Add like
Add dislike
Add to saved papers

Nelotanserin, a selective 5-HT2A receptor inverse agonist, attenuates aspects of nicotine withdrawal but not reward in mice.

Nicotine smoking contributes to many preventable disabilities, diseases and deaths. Targeting nicotine reward and withdrawal is a basis for the majority of smoking cessation pharmacotherapies. Due to the emergence of interest in 5-HT2A receptor modulators for numerous psychiatric disorders, we investigated the effect of nelotanserin, a 5-HT2A receptor inverse agonist, on nicotine reward and withdrawal in ICR mice. In nicotine-dependent mice, nelotanserin dose-dependently reduced somatic signs of nicotine withdrawal and thermal hyperalgesia as measured in the hot plate test. However, nelotanserin had no effect on anxiety-like behavior and failed to reduce nicotine reward as measured in the conditioned place preference test. Our results suggest that inverse agonism of the 5-HT2A receptor may be a feasible novel mechanism for smoking cessation by reducing both physical withdrawal and thermal hyperalgesia associated with nicotine abstinence but may require complementary pharmacotherapies targeting affective and reward-associated decrements to improve cessation outcomes.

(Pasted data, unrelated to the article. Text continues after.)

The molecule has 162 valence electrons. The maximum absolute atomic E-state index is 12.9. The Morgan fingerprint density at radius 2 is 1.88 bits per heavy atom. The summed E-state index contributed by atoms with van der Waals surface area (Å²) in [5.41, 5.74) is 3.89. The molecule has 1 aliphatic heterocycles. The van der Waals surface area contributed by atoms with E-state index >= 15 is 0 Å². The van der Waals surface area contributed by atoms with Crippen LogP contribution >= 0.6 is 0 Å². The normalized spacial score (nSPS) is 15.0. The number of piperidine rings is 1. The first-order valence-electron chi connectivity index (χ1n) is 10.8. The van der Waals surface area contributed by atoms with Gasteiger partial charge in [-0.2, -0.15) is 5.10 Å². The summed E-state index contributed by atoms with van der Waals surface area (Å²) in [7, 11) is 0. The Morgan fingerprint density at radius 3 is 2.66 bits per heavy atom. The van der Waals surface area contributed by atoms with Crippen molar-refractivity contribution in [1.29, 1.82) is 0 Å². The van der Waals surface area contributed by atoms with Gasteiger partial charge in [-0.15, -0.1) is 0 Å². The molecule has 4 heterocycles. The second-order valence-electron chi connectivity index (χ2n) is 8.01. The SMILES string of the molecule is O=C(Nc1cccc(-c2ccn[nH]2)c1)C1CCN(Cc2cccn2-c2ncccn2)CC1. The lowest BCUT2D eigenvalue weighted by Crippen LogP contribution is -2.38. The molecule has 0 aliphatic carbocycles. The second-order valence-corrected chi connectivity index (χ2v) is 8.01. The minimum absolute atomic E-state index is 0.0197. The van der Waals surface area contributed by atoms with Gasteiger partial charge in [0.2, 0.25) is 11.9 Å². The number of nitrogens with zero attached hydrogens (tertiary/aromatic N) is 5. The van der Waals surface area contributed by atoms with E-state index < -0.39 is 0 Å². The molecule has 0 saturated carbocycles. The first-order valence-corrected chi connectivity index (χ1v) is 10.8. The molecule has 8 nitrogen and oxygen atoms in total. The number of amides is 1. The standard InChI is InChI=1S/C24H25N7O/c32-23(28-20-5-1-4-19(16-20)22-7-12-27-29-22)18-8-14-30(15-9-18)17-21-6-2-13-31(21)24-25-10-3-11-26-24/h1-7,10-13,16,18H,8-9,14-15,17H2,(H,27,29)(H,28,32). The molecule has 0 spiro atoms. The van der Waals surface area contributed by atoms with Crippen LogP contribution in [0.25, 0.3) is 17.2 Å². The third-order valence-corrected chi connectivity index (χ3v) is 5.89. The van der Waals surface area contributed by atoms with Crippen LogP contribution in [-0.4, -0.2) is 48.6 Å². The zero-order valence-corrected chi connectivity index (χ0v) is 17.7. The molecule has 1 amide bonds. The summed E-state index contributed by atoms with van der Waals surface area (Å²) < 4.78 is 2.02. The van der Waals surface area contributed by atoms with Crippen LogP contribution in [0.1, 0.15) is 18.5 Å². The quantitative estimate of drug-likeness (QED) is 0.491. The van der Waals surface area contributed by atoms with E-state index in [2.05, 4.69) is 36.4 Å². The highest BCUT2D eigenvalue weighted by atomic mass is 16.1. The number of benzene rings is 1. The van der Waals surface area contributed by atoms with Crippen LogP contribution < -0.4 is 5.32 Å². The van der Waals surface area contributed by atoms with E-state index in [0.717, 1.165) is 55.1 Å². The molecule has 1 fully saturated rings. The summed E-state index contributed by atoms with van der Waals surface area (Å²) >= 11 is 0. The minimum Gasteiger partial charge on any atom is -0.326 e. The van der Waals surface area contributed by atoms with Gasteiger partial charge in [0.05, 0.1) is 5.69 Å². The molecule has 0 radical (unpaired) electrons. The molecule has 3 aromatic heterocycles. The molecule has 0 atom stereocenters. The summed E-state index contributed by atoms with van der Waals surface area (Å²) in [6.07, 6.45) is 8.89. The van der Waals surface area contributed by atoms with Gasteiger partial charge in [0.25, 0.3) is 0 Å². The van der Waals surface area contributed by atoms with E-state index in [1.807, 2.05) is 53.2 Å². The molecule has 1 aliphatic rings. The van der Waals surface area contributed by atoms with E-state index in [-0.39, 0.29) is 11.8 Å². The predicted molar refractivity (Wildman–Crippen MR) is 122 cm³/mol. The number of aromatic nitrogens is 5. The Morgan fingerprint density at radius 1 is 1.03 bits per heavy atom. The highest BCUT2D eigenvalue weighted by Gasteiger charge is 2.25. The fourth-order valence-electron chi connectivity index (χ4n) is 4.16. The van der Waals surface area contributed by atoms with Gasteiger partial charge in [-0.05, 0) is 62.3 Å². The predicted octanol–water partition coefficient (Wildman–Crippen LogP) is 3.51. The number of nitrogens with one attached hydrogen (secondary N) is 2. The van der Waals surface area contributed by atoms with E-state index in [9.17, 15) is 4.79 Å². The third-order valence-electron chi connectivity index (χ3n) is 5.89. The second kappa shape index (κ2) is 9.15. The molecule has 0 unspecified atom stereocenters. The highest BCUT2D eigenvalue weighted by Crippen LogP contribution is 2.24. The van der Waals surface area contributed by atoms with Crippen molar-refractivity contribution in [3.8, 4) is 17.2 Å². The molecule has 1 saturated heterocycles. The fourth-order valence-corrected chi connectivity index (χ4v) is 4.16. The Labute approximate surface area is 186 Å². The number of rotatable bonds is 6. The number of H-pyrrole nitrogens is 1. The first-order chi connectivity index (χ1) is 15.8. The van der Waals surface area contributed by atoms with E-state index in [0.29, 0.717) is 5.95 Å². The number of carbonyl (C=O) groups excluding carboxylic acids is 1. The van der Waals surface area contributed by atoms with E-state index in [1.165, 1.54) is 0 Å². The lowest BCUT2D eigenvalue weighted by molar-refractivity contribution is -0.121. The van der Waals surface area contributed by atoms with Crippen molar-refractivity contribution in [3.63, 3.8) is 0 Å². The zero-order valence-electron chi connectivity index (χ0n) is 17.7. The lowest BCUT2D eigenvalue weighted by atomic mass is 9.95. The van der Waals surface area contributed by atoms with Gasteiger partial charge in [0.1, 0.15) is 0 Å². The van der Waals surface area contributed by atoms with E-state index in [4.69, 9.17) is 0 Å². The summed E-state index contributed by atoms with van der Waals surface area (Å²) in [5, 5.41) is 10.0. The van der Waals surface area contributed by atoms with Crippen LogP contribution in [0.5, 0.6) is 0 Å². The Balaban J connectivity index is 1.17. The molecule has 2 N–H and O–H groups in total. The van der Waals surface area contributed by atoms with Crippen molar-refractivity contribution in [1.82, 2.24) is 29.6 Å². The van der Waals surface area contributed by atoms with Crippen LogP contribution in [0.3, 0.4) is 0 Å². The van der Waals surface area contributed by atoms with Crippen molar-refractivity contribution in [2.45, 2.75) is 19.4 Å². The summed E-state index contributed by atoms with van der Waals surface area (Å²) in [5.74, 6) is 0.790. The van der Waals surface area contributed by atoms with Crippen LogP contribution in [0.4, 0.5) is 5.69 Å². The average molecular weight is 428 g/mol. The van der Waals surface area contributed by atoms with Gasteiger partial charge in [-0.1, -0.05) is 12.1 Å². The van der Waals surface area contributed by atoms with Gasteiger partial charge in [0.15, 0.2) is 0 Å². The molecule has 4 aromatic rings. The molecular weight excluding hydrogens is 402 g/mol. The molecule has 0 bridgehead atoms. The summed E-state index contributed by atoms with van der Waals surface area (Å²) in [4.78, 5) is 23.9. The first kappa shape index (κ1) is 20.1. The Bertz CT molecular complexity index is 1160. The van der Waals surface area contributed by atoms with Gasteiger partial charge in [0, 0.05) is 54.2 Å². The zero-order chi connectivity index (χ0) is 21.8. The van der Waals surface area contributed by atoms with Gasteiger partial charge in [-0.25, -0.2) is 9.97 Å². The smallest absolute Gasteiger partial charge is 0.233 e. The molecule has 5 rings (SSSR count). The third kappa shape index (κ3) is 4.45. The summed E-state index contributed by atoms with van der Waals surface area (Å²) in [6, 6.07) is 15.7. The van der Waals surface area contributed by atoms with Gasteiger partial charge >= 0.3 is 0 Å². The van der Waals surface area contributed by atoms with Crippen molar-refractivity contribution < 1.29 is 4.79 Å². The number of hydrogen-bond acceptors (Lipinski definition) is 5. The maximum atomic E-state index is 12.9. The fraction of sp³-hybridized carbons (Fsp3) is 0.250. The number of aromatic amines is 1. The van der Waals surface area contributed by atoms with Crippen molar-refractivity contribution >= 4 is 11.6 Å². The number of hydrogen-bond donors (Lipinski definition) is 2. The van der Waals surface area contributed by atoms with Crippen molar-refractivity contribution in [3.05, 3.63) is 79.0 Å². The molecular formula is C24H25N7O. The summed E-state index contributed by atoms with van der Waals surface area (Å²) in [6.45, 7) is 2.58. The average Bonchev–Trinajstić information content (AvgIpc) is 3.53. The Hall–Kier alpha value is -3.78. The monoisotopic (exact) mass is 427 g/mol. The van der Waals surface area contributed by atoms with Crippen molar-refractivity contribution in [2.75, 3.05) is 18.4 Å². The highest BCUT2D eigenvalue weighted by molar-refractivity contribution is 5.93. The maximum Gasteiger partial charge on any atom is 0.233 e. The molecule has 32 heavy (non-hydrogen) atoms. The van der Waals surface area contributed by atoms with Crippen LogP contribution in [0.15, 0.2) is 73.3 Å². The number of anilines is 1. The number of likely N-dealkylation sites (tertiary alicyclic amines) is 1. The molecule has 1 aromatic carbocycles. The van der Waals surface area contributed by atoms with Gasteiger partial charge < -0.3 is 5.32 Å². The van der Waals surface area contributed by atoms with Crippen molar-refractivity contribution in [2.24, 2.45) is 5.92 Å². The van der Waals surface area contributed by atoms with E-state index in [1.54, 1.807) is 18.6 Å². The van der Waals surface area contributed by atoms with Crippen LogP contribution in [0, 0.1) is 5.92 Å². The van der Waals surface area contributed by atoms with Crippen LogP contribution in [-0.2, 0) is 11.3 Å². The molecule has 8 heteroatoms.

Full text links

We have located links that may give you full text access.
Can't access the paper?
Try logging in through your university/institutional subscription. For a smoother one-click institutional access experience, please use our mobile app.

Related Resources

For the best experience, use the Read mobile app

Mobile app image

Get seemless 1-tap access through your institution/university

For the best experience, use the Read mobile app

All material on this website is protected by copyright, Copyright © 1994-2024 by WebMD LLC.
This website also contains material copyrighted by 3rd parties.

By using this service, you agree to our terms of use and privacy policy.

Your Privacy Choices Toggle icon

You can now claim free CME credits for this literature searchClaim now

Get seemless 1-tap access through your institution/university

For the best experience, use the Read mobile app